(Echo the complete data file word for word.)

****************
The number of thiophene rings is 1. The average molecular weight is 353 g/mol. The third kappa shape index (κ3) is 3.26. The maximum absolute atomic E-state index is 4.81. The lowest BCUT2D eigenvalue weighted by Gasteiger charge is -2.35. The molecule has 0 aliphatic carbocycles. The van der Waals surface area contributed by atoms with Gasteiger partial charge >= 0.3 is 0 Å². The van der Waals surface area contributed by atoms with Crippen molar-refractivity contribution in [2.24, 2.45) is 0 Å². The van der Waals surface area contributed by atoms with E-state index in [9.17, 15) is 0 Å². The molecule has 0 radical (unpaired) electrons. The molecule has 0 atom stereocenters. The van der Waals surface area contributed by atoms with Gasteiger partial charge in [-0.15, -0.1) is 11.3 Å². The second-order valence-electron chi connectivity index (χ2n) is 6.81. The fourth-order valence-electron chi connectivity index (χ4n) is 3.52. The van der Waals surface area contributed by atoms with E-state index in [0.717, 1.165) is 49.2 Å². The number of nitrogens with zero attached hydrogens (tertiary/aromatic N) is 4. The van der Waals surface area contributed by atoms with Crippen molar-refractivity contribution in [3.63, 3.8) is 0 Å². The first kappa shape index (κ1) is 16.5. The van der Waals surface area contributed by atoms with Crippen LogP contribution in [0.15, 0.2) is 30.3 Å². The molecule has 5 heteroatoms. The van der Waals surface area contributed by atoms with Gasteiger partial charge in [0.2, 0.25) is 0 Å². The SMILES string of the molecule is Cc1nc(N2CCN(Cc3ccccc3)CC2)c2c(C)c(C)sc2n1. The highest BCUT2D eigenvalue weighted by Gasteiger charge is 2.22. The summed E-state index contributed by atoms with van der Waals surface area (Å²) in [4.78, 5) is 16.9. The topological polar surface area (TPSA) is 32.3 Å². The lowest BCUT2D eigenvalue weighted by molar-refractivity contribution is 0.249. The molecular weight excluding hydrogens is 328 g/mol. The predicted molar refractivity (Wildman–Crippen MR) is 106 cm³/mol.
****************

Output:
The number of thiophene rings is 1. The average molecular weight is 353 g/mol. The third kappa shape index (κ3) is 3.26. The maximum absolute atomic E-state index is 4.81. The lowest BCUT2D eigenvalue weighted by Gasteiger charge is -2.35. The molecule has 0 aliphatic carbocycles. The van der Waals surface area contributed by atoms with Gasteiger partial charge >= 0.3 is 0 Å². The van der Waals surface area contributed by atoms with Crippen molar-refractivity contribution in [2.24, 2.45) is 0 Å². The van der Waals surface area contributed by atoms with E-state index in [9.17, 15) is 0 Å². The molecule has 0 radical (unpaired) electrons. The molecule has 0 atom stereocenters. The van der Waals surface area contributed by atoms with Gasteiger partial charge in [-0.15, -0.1) is 11.3 Å². The second-order valence-electron chi connectivity index (χ2n) is 6.81. The fourth-order valence-electron chi connectivity index (χ4n) is 3.52. The van der Waals surface area contributed by atoms with E-state index in [0.717, 1.165) is 49.2 Å². The number of nitrogens with zero attached hydrogens (tertiary/aromatic N) is 4. The van der Waals surface area contributed by atoms with Crippen molar-refractivity contribution in [3.63, 3.8) is 0 Å². The first kappa shape index (κ1) is 16.5. The van der Waals surface area contributed by atoms with Crippen LogP contribution in [0.15, 0.2) is 30.3 Å². The molecule has 5 heteroatoms. The van der Waals surface area contributed by atoms with Gasteiger partial charge in [0.2, 0.25) is 0 Å². The SMILES string of the molecule is Cc1nc(N2CCN(Cc3ccccc3)CC2)c2c(C)c(C)sc2n1. The highest BCUT2D eigenvalue weighted by Gasteiger charge is 2.22. The summed E-state index contributed by atoms with van der Waals surface area (Å²) in [4.78, 5) is 16.9. The topological polar surface area (TPSA) is 32.3 Å². The lowest BCUT2D eigenvalue weighted by molar-refractivity contribution is 0.249. The molecular weight excluding hydrogens is 328 g/mol. The predicted molar refractivity (Wildman–Crippen MR) is 106 cm³/mol.